qos_scheduler.rst revision 97f17497
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30
31QoS Scheduler Sample Application
32================================
33
34The QoS sample application demonstrates the use of the DPDK to provide QoS scheduling.
35
36Overview
37--------
38
39The architecture of the QoS scheduler application is shown in the following figure.
40
41.. _figure_qos_sched_app_arch:
42
43.. figure:: img/qos_sched_app_arch.*
44
45   QoS Scheduler Application Architecture
46
47
48There are two flavors of the runtime execution for this application,
49with two or three threads per each packet flow configuration being used.
50The RX thread reads packets from the RX port,
51classifies the packets based on the double VLAN (outer and inner) and
52the lower two bytes of the IP destination address and puts them into the ring queue.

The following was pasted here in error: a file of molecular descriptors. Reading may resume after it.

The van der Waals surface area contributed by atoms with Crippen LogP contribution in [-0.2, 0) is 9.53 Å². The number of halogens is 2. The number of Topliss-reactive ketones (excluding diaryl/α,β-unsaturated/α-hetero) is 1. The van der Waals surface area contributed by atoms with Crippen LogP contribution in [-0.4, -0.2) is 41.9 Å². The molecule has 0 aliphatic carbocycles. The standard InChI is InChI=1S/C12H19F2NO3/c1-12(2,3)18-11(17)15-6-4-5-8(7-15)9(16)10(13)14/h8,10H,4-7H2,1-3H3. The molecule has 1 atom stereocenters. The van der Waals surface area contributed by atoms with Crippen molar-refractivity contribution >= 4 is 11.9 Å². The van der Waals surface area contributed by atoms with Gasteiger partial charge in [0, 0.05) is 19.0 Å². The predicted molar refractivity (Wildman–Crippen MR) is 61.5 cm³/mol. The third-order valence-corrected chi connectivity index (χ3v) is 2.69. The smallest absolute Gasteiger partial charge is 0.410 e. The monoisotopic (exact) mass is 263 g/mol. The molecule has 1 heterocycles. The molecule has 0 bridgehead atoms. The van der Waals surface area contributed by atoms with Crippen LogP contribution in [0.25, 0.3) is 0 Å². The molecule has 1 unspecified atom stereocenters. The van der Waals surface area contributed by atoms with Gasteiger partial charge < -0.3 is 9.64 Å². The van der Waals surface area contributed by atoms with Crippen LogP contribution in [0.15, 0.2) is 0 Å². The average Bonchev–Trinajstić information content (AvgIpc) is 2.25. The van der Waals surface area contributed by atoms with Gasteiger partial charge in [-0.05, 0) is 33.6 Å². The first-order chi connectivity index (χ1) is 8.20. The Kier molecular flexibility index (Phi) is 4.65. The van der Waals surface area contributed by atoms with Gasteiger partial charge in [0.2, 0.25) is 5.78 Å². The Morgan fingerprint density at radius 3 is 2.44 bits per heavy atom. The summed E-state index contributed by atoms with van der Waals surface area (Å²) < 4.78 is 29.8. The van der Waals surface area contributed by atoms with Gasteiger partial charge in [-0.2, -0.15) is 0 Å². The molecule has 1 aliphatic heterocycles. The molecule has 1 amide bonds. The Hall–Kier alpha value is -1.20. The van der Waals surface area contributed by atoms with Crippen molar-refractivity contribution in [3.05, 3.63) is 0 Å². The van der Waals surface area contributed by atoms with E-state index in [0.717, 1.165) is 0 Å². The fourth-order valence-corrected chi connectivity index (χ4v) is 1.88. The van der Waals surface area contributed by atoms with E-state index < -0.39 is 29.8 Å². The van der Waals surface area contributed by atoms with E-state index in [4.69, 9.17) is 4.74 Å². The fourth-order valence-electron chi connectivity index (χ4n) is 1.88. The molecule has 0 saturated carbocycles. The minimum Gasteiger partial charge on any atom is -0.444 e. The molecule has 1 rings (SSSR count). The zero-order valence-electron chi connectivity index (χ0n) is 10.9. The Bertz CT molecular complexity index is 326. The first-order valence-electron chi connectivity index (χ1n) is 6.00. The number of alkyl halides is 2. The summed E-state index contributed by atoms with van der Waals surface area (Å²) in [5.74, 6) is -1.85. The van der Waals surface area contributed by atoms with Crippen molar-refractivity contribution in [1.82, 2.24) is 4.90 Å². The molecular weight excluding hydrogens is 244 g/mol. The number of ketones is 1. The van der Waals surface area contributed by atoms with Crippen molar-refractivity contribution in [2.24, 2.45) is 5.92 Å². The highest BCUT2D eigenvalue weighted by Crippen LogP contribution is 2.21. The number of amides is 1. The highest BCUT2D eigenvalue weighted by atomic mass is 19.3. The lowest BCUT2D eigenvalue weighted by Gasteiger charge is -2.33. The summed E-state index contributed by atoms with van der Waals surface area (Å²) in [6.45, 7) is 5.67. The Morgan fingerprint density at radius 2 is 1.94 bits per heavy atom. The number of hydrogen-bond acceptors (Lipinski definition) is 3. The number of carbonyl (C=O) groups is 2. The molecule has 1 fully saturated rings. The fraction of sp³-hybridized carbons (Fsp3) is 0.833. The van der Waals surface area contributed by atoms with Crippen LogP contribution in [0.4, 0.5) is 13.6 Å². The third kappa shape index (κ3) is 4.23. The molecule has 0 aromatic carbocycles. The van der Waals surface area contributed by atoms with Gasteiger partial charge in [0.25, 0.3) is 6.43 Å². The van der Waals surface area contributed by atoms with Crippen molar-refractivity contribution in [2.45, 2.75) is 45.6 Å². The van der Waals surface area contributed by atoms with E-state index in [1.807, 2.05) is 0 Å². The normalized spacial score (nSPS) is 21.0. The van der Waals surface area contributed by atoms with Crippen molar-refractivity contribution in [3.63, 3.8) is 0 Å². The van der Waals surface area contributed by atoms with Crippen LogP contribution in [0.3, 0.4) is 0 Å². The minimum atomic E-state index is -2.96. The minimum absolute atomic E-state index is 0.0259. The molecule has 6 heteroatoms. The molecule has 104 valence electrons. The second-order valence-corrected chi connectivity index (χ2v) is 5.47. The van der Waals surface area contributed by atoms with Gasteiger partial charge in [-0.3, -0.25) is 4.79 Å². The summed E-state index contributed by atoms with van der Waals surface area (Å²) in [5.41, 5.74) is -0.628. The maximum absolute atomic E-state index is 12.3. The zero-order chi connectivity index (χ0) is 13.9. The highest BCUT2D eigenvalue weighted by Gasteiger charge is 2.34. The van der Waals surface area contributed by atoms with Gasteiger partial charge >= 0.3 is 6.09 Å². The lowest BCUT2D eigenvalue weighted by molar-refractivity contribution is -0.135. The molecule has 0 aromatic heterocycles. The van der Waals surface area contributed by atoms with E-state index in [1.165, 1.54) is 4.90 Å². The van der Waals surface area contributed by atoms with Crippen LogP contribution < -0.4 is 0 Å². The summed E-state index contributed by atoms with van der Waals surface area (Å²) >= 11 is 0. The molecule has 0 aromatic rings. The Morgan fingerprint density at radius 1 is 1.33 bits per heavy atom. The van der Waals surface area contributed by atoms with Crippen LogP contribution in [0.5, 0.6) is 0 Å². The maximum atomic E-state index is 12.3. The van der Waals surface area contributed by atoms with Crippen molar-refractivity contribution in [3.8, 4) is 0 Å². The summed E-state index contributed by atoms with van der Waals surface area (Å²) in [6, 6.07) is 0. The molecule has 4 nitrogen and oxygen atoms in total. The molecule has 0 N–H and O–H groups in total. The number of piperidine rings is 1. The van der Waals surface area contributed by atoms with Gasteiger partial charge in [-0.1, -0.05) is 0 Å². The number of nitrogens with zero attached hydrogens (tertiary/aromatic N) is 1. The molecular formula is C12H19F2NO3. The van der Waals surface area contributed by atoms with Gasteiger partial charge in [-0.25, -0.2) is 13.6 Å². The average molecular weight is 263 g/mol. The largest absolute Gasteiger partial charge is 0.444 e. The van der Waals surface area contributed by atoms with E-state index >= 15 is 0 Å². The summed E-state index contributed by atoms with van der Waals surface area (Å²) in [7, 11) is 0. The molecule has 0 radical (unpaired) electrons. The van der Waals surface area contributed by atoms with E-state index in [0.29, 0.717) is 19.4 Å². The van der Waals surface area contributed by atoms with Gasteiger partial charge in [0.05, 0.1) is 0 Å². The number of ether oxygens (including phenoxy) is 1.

53The worker thread dequeues the packets from the ring and calls the QoS scheduler enqueue/dequeue functions.
54If a separate TX core is used, these are sent to the TX ring.
55Otherwise, they are sent directly to the TX port.
56The TX thread, if present, reads from the TX ring and write the packets to the TX port.
57
58Compiling the Application
59-------------------------
60
61To compile the application:
62
63#.  Go to the sample application directory:
64
65    .. code-block:: console
66
67        export RTE_SDK=/path/to/rte_sdk
68        cd ${RTE_SDK}/examples/qos_sched
69
70#.  Set the target (a default target is used if not specified). For example:
71
72    .. note::
73
74        This application is intended as a linuxapp only.
75
76    .. code-block:: console
77
78        export RTE_TARGET=x86_64-native-linuxapp-gcc
79
80#.  Build the application:
81
82    .. code-block:: console
83
84        make
85
86.. note::
87
88    To get statistics on the sample app using the command line interface as described in the next section,
89    DPDK must be compiled defining *CONFIG_RTE_SCHED_COLLECT_STATS*,
90    which can be done by changing the configuration file for the specific target to be compiled.
91
92Running the Application
93-----------------------
94
95.. note::
96
97    In order to run the application, a total of at least 4
98    G of huge pages must be set up for each of the used sockets (depending on the cores in use).